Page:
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The Straits Times
Jan 30, 2022
An 18-year-old girl on Monday admitted to her role in a money laundering operation that was connected to phishing scams, with the teenager and several others helping to funnel about $600,000 through bank accounts they had helped to obtain.
Court documents showed she was the only girl in the group of eight that helped the foreign syndicates obtain bank accounts.
The girl, who turned 18 on Jan 4, pleaded guilty to crimes including giving a false statement and an offence under the Organised Crime Act.
She cannot be named as she was below 18 when she committed the offences between late 2021 and early 2022.
Deputy Public Prosecutor (DPP) Jason Chua said the girl had acted as an “ATM (automated teller machine) runner” by assisting the group in moving monies belonging to scam victims who had accounts with OCBC bank.
She withdrew more than $100,000 from ATMs before handing over the monies to the other group members.
The DPP added: “While the accused was not the most senior member of the group, her role was not insignificant... She was paid about $1,000 for her efforts.”
She was one of several people charged in 2022 over their alleged links to the phishing scams, which led to victims losing some $12.8 million.
Some of the offenders, including Mark Teo Sin Yan, 32, and Leong Jun Xian, then 21, were dealt with in court earlier.
The cases involving several others, including Kong Jia Quan and Muhammad Khairuddin Eskandariah, both 20, are pending.
DPPs Chua and Ronnie Ang said in court documents that the girl and other accused persons had sourced for and provided control of bank accounts to members of crime syndicates believed to be based overseas.
They opened bank accounts and gave the syndicates the account credentials.
“Some of these bank accounts were subsequently used to receive and dissipate funds from the (scams involving OCBC customers), while other bank accounts were used to receive and dissipate funds from victims of other scams,” the prosecutors added.
The syndicates also told the group to withdraw cash from ATMs, by giving them instructions on messaging platform Telegram.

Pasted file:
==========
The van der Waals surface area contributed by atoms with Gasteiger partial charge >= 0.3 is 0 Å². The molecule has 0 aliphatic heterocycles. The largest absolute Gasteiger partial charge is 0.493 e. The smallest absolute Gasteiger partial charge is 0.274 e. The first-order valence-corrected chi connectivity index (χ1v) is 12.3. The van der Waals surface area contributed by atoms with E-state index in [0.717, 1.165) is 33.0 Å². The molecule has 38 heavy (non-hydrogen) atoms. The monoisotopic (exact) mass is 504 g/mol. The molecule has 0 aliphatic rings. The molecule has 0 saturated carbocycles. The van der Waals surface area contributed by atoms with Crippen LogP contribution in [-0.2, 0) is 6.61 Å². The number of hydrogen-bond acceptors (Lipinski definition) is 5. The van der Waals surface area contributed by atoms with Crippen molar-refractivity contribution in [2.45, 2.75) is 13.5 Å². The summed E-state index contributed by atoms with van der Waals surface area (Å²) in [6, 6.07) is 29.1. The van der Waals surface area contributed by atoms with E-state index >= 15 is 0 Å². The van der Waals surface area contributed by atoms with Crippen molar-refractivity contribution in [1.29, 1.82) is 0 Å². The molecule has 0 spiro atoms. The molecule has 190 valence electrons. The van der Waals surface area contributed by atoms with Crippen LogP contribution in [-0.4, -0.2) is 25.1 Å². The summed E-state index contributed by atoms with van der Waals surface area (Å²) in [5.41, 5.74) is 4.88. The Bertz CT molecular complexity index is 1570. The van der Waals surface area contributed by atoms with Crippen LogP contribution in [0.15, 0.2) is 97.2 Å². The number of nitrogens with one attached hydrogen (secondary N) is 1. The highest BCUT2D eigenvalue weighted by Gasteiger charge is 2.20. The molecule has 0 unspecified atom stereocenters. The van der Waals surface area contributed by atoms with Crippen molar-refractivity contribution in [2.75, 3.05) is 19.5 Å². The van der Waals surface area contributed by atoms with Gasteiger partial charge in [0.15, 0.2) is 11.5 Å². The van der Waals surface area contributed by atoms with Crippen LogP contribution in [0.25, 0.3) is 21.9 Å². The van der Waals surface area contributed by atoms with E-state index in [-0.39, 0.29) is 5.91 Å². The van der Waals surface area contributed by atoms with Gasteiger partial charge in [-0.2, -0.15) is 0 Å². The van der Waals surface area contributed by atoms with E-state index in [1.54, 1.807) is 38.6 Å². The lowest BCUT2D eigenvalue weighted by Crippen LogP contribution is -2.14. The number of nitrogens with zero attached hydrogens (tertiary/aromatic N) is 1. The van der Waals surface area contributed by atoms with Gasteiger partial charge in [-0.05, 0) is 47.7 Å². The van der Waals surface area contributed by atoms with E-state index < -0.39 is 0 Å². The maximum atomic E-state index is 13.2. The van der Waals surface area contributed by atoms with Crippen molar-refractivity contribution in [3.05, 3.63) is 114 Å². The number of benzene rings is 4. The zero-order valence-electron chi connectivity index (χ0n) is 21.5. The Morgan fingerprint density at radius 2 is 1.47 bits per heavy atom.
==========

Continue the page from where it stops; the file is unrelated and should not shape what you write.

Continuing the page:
The girl, who opened a DBS bank account with her Singpass details, was a member of three Telegram chat groups used by the offenders.
In all, the group provided at least 16 bank accounts to the syndicates in the Telegram group chats between December 2021 and February 2022, receiving nearly $600,000 from different scams, including those involving OCBC customers.
Between Dec 8, 2021, and Jan 19, 2022, the police received 768 reports from OCBC bank account holders who had fallen prey to phishing scams.
OCBC said in January 2022 that it had made full goodwill payouts to all victims.
The girl, who pleaded guilty to giving a false statement, had lied to the police on Dec 30, 2021, when she claimed that she had withdrawn cash on behalf of a fictitious person named “firewin888”, who she said reached out to her on Telegram.
Claiming that she had been threatened by firewin888, she said the cash was kept in a red paper bag which was placed outside her home for collection by the Telegram user.
As a result of the false statement, officers from both the Criminal Investigation Department and Yishun North Neighbourhood Police Centre were diverted to review footage from devices such as police cameras around her estate to try to spot a person carrying a red paper bag.
As the statement was false, the police were unable to find anyone carrying a red paper bag, and they had to interview the girl again.
She is expected to be sentenced on Feb 13.